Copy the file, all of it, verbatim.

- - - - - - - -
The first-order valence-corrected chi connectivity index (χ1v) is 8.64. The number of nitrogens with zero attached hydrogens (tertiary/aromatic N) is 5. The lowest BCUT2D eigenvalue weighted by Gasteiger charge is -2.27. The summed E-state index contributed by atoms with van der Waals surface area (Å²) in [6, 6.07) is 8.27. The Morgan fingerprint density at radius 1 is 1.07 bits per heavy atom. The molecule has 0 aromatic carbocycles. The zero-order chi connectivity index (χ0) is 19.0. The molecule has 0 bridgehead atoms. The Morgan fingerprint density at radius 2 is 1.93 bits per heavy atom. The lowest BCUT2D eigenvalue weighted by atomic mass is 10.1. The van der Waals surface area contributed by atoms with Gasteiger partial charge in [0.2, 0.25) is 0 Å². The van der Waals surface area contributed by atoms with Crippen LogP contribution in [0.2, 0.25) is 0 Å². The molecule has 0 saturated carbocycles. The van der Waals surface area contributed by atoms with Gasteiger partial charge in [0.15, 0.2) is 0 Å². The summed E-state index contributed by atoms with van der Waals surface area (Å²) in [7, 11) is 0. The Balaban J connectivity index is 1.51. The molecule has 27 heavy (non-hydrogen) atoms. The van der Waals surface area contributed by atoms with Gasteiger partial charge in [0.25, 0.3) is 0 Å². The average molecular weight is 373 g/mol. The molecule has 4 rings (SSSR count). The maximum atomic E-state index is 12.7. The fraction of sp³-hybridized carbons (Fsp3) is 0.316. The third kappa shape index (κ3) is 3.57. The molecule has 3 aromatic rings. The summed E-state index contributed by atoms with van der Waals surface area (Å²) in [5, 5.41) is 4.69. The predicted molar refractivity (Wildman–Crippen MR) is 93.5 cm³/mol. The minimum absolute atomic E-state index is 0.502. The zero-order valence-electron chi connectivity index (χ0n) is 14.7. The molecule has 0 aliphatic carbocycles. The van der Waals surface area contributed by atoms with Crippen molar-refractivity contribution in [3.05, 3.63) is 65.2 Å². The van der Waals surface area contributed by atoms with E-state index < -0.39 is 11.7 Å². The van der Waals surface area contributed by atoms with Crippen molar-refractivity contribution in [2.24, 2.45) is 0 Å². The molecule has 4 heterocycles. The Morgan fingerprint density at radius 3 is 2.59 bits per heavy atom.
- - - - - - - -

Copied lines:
The first-order valence-corrected chi connectivity index (χ1v) is 8.64. The number of nitrogens with zero attached hydrogens (tertiary/aromatic N) is 5. The lowest BCUT2D eigenvalue weighted by Gasteiger charge is -2.27. The summed E-state index contributed by atoms with van der Waals surface area (Å²) in [6, 6.07) is 8.27. The Morgan fingerprint density at radius 1 is 1.07 bits per heavy atom. The molecule has 0 aromatic carbocycles. The zero-order chi connectivity index (χ0) is 19.0. The molecule has 0 bridgehead atoms. The Morgan fingerprint density at radius 2 is 1.93 bits per heavy atom. The lowest BCUT2D eigenvalue weighted by atomic mass is 10.1. The van der Waals surface area contributed by atoms with Gasteiger partial charge in [0.2, 0.25) is 0 Å². The van der Waals surface area contributed by atoms with Crippen LogP contribution in [0.2, 0.25) is 0 Å². The molecule has 0 saturated carbocycles. The van der Waals surface area contributed by atoms with Gasteiger partial charge in [0.15, 0.2) is 0 Å². The summed E-state index contributed by atoms with van der Waals surface area (Å²) in [7, 11) is 0. The Balaban J connectivity index is 1.51. The molecule has 27 heavy (non-hydrogen) atoms. The van der Waals surface area contributed by atoms with Gasteiger partial charge in [0.25, 0.3) is 0 Å². The average molecular weight is 373 g/mol. The molecule has 4 rings (SSSR count). The maximum atomic E-state index is 12.7. The fraction of sp³-hybridized carbons (Fsp3) is 0.316. The third kappa shape index (κ3) is 3.57. The molecule has 3 aromatic rings. The summed E-state index contributed by atoms with van der Waals surface area (Å²) in [5, 5.41) is 4.69. The predicted molar refractivity (Wildman–Crippen MR) is 93.5 cm³/mol. The minimum absolute atomic E-state index is 0.502. The zero-order valence-electron chi connectivity index (χ0n) is 14.7. The molecule has 0 aliphatic carbocycles. The van der Waals surface area contributed by atoms with Crippen molar-refractivity contribution in [3.05, 3.63) is 65.2 Å². The van der Waals surface area contributed by atoms with E-state index < -0.39 is 11.7 Å². The van der Waals surface area contributed by atoms with Crippen molar-refractivity contribution in [2.24, 2.45) is 0 Å². The molecule has 4 heterocycles. The Morgan fingerprint density at radius 3 is 2.59 bits per heavy atom.